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Unfinished high cross shaft on Long Bar 580m north east of Todcrag Loch

List Entry Summary

This monument is scheduled under the Ancient Monuments and Archaeological Areas Act 1979 as amended as it appears to the Secretary of State to be of national importance. This entry is a copy, the original is held by the Department for Culture, Media and Sport.

Name: Unfinished high cross shaft on Long Bar 580m north east of Todcrag Loch

List entry Number: 1016397

Location

The monument may lie within the boundary of more than one authority.

County: Cumbria

District: Carlisle

District Type: District Authority

Parish: Bewcastle

National Park: Not applicable to this List entry.

Grade: Not applicable to this List entry.

Date first scheduled: 22-Dec-1997

Date of most recent amendment: Not applicable to this List entry.

Legacy System Information

The contents of this record have been generated from a legacy data system.

Legacy System: RSM

UID: 27798

Asset Groupings

This list entry does not comprise part of an Asset Grouping. Asset Groupings are not part of the official record but are added later for information.

List entry Description

Summary of Monument

Legacy Record - This information may be included in the List Entry Details.

Reasons for Designation

High crosses, frequently heavily decorated, were erected in a variety of locations in the eighth, ninth and tenth centuries AD. They are found throughout northern England with a few examples further south. Surviving examples are of carved stone but it is known that decorated timber crosses were also used for similar purposes and some stone crosses display evidence of carpentry techniques in their creation and adornment, attesting to this tradition. High crosses have shafts supporting carved cross heads which may be either free-armed or infilled with a 'wheel' or disc. They may be set within dressed or rough stone bases called socles. The cross heads were frequently small, the broad cross shaft being the main feature of the cross. High crosses served a variety of functions, some being associated with established churches and monasteries and playing a role in religious services, some acting as cenotaphs or marking burial places, and others marking routes or boundaries and acting as meeting places for local communities. Decoration of high crosses divides into four main types: plant scrolls, plaiting and interlace, birds and animals and, lastly, figural representation which is the rarest category and often takes the form of religious iconography. The carved ornamentation was often painted in a variety of colours though traces of these pigments now survive only rarely. The earliest high crosses were created and erected by the native population, probably under the direction of the Church, but later examples were often commissioned by secular patrons and reflect the art styles and mythology of Viking settlers. Several distinct regional groupings and types of high cross have been identified, some being the product of single schools of craftsmen. There are fewer than 50 high crosses surviving in England and this is likely to represent only a small proportion of those originally erected. Some were defaced or destroyed during bouts of iconoclasm during the 16th and 17th centuries. Others fell out of use and were taken down and reused in new building works. They provide important insights into art traditions and changing art styles during the early medieval period, into religious beliefs during the same era and into the impact of the Scandinavian settlement of the north of England. All well-preserved examples are identified as nationally important.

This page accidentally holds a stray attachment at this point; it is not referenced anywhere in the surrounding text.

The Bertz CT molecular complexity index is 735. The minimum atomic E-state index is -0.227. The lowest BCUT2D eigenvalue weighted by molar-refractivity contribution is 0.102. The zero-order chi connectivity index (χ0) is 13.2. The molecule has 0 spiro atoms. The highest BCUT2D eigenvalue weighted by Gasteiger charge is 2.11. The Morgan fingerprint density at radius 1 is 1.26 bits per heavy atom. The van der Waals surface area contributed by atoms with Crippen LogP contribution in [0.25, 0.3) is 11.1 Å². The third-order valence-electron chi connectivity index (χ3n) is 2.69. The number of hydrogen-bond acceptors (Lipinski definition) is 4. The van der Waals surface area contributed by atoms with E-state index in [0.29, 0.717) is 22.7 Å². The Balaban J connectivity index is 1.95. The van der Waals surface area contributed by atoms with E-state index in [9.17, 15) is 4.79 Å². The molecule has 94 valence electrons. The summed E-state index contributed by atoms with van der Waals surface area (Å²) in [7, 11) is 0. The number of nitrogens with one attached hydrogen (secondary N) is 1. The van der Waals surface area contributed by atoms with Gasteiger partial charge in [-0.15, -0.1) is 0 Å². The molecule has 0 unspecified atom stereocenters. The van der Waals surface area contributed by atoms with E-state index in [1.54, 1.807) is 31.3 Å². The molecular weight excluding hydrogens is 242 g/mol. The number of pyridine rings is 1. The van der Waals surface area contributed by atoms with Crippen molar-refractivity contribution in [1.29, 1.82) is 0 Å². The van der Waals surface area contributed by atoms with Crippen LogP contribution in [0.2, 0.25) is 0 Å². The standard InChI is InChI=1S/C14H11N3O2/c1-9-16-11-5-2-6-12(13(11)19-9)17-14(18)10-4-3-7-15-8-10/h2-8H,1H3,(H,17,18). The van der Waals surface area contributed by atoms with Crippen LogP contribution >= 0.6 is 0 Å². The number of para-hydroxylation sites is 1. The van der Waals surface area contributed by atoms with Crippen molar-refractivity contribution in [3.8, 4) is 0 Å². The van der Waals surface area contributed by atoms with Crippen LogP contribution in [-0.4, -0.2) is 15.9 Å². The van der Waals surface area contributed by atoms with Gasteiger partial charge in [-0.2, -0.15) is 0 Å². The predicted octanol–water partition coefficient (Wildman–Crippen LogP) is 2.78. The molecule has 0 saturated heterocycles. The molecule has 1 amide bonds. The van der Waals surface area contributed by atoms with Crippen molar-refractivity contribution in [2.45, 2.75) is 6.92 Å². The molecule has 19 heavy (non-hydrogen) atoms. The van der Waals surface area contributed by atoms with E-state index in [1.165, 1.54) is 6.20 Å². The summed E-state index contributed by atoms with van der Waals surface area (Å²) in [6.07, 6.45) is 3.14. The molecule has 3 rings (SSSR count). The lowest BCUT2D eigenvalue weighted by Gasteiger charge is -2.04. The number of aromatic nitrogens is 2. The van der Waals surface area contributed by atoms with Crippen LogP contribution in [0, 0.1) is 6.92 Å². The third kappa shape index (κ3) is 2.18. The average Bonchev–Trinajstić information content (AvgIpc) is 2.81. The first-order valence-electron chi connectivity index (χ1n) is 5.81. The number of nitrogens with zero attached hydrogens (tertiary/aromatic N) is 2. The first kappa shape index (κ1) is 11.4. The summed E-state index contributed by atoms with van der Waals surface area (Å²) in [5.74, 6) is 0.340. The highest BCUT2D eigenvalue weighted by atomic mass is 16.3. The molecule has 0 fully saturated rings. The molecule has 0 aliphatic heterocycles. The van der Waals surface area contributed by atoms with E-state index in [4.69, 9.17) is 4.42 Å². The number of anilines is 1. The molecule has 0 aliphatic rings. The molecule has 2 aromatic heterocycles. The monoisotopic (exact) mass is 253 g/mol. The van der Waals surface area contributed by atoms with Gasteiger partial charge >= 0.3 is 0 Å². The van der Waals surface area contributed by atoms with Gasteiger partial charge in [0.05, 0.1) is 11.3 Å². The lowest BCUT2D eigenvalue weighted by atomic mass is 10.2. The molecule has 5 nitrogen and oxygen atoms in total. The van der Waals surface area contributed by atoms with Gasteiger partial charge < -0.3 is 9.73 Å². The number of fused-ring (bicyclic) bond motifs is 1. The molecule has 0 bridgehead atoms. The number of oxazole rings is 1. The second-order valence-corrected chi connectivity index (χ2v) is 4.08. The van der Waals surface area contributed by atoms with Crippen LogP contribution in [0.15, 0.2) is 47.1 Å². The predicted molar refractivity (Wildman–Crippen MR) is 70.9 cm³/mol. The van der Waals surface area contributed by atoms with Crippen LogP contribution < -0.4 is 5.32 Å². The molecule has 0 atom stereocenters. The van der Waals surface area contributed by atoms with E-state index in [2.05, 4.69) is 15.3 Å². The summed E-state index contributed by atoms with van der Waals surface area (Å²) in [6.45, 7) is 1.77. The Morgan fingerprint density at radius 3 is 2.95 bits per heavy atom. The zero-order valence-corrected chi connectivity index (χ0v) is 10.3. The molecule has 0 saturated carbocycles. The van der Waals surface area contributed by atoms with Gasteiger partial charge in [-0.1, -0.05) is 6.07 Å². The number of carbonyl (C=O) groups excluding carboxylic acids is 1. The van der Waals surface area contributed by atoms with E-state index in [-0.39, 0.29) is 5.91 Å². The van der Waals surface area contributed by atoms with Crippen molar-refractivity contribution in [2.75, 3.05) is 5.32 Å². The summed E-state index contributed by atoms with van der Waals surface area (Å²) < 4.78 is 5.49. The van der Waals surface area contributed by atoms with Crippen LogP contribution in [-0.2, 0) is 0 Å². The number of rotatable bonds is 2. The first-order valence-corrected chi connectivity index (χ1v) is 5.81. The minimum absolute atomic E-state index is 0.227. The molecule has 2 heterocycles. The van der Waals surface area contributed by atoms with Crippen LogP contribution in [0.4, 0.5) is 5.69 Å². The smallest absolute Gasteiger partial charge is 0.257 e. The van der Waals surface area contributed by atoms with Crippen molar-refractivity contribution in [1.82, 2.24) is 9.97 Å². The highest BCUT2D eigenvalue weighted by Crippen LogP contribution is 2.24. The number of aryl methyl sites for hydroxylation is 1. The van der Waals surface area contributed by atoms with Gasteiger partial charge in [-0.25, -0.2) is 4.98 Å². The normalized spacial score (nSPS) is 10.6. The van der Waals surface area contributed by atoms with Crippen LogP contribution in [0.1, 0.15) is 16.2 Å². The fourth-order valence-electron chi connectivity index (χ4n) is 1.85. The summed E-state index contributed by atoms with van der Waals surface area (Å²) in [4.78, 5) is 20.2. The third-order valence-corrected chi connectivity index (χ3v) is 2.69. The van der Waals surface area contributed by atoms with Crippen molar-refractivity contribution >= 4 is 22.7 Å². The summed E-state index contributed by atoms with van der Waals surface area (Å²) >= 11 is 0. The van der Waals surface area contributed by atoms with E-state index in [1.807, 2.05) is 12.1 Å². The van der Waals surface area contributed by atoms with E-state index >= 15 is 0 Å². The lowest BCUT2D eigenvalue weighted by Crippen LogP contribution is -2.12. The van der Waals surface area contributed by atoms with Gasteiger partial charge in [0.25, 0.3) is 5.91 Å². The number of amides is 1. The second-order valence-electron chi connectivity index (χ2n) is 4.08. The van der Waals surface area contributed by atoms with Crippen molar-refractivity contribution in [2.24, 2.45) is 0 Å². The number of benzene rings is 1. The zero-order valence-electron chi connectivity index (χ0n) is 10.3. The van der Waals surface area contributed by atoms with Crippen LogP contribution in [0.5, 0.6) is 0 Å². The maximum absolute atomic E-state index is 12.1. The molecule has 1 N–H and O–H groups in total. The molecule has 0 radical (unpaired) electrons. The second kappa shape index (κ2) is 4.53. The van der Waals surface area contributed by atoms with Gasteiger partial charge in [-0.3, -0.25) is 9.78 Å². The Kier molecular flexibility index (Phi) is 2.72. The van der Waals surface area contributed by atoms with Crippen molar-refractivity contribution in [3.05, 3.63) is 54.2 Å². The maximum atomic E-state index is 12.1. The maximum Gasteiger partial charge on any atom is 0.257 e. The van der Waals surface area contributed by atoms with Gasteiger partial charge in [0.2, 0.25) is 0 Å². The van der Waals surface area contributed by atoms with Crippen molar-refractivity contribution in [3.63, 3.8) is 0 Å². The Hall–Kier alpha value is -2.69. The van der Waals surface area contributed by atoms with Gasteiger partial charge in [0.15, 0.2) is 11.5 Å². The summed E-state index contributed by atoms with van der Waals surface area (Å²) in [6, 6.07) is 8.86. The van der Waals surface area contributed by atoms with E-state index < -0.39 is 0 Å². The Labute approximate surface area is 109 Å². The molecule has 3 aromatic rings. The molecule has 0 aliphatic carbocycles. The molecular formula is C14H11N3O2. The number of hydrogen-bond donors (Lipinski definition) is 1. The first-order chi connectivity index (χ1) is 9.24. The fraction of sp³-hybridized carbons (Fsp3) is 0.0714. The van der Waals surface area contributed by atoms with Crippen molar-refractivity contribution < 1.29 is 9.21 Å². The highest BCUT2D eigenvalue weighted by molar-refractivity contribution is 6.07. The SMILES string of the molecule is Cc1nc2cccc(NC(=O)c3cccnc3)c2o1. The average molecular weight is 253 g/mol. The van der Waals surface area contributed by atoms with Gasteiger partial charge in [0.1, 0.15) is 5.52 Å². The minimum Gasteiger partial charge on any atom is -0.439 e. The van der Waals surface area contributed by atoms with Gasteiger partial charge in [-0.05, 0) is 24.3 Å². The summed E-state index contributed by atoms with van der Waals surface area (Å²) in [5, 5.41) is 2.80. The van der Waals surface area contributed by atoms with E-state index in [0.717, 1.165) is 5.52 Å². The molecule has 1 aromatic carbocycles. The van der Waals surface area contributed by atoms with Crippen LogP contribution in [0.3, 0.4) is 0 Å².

The stone used for high crosses in Cumbria was usually derived from a local quarry, and the unfinished cross shaft on Long Bar provides unique evidence for this system of production.

History

Legacy Record - This information may be included in the List Entry Details.

Details

The monument includes a recumbent unfinished high cross shaft located on the summit of Long Bar 580m north east of Todcrag Loch. The shaft is a tapering block of grey sandstone cut from the outcrop on three sides but still attached at the base. It is split at the broader section of the stone and measures 5.03m long by 0.93m wide tapering to 0.25m, and measures 0.95m in depth tapering to 0.37m. The taper on the cross shaft and its close similarity in dimensions to the late seventh/early eighth century high cross shaft in Bewcastle churchyard approximately 6.6km to the SSW, have led to the conclusion that this is an unfinished sister monument which split when it was being cut free from its bed, and that the surviving Bewcastle Cross is its successor which was safely cut and transported down to the churchyard.

MAP EXTRACT The site of the monument is shown on the attached map extract. It includes a 2 metre boundary around the archaeological features, considered to be essential for the monument's support and preservation.

Selected Sources

Books and journals
Bailey, R N, Cramp, R, Corpus of Anglo-Saxon Stone Sculpture, (1988), 162

National Grid Reference: NY 59270 80653

Map

Map
© Crown Copyright and database right 2017. All rights reserved. Ordnance Survey Licence number 100024900.
© British Crown and SeaZone Solutions Limited 2017. All rights reserved. Licence number 102006.006.
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The above map is for quick reference purposes only and may not be to scale. For a copy of the full scale map, please see the attached PDF - 1016397 .pdf

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This copy shows the entry on 24-Nov-2017 at 05:03:22.

End of official listing